A 56‐year‐old woman presented with worsening bilateral ankle and knee swelling for 10 months, causing difficulty walking. She reported a 20‐pound weight loss over the same time. She denied family history of arthritis, autoimmune disorders, or malignancy, but did endorse a 45‐year smoking history. She was afebrile on presentation. Lung exam showed diffuse expiratory wheezes and decreased breath sounds in the right middle lung field. She had swelling in her bilateral ankles knees, and wrists as well as digital clubbing. Moderate lower‐extremity muscle wasting was noted, with 5/5 strength in both upper and lower extremities. X‐rays revealed joint soft‐tissue swelling. A chest x‐ray showed a large right‐sided lung mass. Chest CT confirmed a 4 × 6 × 6 cm lung mass in the right lung concerning for malignancy. An endobronchial biopsy revealed adenocarcinoma. An extensive rheumatologic workup was negative, ruling out rheumatoid arthritis, lupus, and other common causes of polyarticular processes. Symptoms of pain and swelling improved with the initiation of chemotherapy for the treatment of adenocarcinoma.
Hospitalist commonly encounter joint pain complaints. Although a rare disease process, hypertrophic osteoarthropathy (HOA), also referred to as pulmonary hypertrophic osteoarthropathy (PHO), should be kept on the differential. HOA is characterized by the triad of finger or toe clubbing, arthritic symptoms in the wrists, elbows, knees or ankles, and periosteal formation in the long bones. Approximately 4.5% of lung cancer patients present with findings consistent with HOA, although <1% may present with the full triad. The 2 most common theories for the etiology of HOA are the mechanical theory and the hormonal theory. The mechanical theory is based in arteriovenous shunting. Vasoactive compounds such as megakaryocytes are not deactivated in the pulmonary circulation, instead reaching systemic circulation and release platelet‐derived growth factor, stimulating vascular proliferation and new bone formation. The hormonal theory postulates that HOA is paraneoplastic in nature. Elevated levels of hormones such as estrogen and growth hormone lead to HOA with resolution of symptoms and normalization of hormone levels after treatment of the malignancy. Imaging of choice is whole‐body bone scintigraphy, although recently PET scans are common. Bone scans indicate either diffuse uptake in long bones or uptake predominantly in the joints. Though the only true treatment is to treat the underlying malignancy, pamidronate has been shown to alleviate some of the pain associated with HOA.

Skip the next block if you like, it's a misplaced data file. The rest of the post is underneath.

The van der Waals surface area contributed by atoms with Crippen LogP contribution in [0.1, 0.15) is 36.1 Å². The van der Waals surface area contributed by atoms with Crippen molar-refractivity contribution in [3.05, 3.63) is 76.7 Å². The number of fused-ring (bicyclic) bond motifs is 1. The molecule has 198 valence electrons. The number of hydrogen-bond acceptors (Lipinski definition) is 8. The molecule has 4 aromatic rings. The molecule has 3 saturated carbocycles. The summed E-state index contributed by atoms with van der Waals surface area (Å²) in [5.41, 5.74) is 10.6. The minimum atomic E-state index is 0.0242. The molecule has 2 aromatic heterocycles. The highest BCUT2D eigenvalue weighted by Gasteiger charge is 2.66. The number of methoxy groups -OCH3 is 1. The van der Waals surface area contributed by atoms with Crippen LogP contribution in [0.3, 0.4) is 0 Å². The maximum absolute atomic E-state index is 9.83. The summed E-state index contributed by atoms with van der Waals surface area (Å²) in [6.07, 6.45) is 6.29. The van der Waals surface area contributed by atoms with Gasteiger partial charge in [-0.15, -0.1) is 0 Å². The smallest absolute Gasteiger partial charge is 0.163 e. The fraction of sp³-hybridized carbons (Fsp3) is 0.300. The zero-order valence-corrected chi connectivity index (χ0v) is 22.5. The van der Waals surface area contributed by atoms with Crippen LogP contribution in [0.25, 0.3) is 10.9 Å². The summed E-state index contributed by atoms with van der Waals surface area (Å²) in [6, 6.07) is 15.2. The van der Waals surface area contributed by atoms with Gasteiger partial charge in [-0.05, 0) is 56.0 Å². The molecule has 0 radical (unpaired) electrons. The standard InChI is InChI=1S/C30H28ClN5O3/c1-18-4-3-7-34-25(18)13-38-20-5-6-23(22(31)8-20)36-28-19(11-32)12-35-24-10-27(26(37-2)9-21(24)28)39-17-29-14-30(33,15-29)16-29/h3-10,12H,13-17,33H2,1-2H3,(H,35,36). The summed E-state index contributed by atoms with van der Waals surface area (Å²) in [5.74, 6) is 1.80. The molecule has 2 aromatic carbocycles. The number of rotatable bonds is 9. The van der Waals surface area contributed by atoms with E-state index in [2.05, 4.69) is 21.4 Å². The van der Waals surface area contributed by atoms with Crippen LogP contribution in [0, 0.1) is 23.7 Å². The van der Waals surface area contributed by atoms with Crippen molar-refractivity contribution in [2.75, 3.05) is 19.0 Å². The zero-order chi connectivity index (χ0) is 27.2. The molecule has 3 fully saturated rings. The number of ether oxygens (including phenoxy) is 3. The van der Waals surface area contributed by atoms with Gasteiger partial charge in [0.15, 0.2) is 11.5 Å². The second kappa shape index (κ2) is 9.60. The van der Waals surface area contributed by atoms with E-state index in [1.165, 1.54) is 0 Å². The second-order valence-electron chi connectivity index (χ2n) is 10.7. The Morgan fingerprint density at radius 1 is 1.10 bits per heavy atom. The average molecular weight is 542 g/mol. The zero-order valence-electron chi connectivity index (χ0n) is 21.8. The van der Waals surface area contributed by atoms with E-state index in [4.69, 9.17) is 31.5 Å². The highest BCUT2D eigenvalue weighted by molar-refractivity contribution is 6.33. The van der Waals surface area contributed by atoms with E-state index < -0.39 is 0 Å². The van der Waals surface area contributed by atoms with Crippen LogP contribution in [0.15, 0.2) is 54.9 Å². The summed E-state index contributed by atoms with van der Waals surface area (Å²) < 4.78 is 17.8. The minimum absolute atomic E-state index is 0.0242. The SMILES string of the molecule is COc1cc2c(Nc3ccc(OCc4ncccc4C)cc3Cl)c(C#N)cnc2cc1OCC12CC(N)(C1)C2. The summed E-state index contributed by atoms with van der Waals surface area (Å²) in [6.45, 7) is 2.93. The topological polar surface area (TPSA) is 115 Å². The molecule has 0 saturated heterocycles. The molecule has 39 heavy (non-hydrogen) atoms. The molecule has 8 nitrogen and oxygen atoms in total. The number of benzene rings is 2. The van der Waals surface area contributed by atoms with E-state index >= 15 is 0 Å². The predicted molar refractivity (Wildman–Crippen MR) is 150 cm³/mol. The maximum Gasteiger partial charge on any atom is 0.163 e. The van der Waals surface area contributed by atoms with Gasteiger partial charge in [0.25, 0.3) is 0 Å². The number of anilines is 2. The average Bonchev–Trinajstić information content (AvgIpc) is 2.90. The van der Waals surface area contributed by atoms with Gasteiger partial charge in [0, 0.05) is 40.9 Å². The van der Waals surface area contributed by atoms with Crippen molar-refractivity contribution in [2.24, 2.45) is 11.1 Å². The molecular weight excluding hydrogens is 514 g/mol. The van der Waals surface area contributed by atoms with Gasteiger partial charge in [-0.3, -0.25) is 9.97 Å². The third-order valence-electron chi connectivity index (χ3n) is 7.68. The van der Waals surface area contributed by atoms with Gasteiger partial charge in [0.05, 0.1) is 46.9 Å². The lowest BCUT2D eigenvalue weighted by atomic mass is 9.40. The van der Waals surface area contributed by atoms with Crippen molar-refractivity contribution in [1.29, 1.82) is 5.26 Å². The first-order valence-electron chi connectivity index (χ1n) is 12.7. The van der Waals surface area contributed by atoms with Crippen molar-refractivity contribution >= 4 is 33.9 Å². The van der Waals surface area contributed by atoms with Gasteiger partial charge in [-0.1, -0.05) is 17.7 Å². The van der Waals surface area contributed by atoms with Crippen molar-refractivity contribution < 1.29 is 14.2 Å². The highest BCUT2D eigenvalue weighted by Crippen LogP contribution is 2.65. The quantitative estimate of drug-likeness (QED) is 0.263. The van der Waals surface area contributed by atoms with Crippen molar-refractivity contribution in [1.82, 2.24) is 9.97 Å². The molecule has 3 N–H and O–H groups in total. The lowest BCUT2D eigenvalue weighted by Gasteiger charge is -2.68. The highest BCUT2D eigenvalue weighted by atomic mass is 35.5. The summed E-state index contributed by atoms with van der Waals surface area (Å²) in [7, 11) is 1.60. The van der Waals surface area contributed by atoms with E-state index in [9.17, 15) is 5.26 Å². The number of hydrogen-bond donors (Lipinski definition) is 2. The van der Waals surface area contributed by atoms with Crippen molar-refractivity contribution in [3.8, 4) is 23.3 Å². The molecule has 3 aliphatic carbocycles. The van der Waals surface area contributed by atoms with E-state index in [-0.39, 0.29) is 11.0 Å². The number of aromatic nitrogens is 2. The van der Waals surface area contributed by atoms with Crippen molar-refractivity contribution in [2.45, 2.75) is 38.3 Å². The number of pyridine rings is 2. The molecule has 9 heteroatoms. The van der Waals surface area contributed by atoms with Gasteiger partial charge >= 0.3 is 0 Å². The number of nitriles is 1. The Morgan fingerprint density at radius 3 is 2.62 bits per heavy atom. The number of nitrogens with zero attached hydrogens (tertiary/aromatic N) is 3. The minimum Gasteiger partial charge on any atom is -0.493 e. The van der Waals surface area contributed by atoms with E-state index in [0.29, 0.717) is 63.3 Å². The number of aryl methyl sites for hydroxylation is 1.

Hospitalists must recognize osteoarthropathies as a potential sign of malignancy, as it can be the initial presentation or indicate disease recurrence. Reemergence of HOA symptoms posttreatment may foreshadows disease relapse, and presentation with clubbing and arthralgia may indicate for lung cancer screening.